Lyme disease is a tick-borne
disease, and recognized as a complex, multisystem disorder. An outbreak [correction of outback] of
Lyme disease was first described in the United States in the 1970s. The presence of Borrelia burgdorferi, its causative agent, in the skin results in the development of characteristic expanding red skin lesions, erythema migrans (EM). EM may be associated with cardiac abnormalities, meningitis, and cranial peripheral neuropathies. Arthritis, neurologic and skin manifestations may persist for several years and become chronic in a small percentage of patients. Studies on the classification of B. burgdorferi resulted in the identification of three closely related genospecies, and different clinical manifestation of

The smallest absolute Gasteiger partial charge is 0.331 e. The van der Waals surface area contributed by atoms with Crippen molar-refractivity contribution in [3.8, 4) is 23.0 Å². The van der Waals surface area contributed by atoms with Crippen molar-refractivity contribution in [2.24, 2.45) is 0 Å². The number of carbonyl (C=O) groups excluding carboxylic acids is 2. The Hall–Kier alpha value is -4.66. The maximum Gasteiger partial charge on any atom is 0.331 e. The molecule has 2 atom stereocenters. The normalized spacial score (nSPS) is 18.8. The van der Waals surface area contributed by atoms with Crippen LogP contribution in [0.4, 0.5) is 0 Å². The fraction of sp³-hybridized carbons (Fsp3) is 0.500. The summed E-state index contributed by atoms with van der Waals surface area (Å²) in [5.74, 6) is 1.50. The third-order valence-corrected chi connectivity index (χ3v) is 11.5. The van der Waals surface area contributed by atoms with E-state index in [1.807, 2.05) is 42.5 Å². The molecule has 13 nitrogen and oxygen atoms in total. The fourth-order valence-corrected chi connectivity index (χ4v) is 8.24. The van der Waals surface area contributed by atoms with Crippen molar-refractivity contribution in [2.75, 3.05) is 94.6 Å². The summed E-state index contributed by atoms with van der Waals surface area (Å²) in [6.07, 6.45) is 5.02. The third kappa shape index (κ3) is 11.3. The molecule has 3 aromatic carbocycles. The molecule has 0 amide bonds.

Lyme disease have been correlated with the infecting genospecies. The diagnosis of
Lyme disease should be based primarily on the clinical presentation, epidemiological information and serological tests. Antimicrobials are effective in the treatment of
Lyme disease in most patients.
Lyme disease is a zoonosis and endemic in areas where suitable mammalian reservoirs for B. burgdorferi and appropriate hosts for the tick vector are present. According to changes in the natural environment, the distribution of infected ticks and reservoirs is anticipated to expand.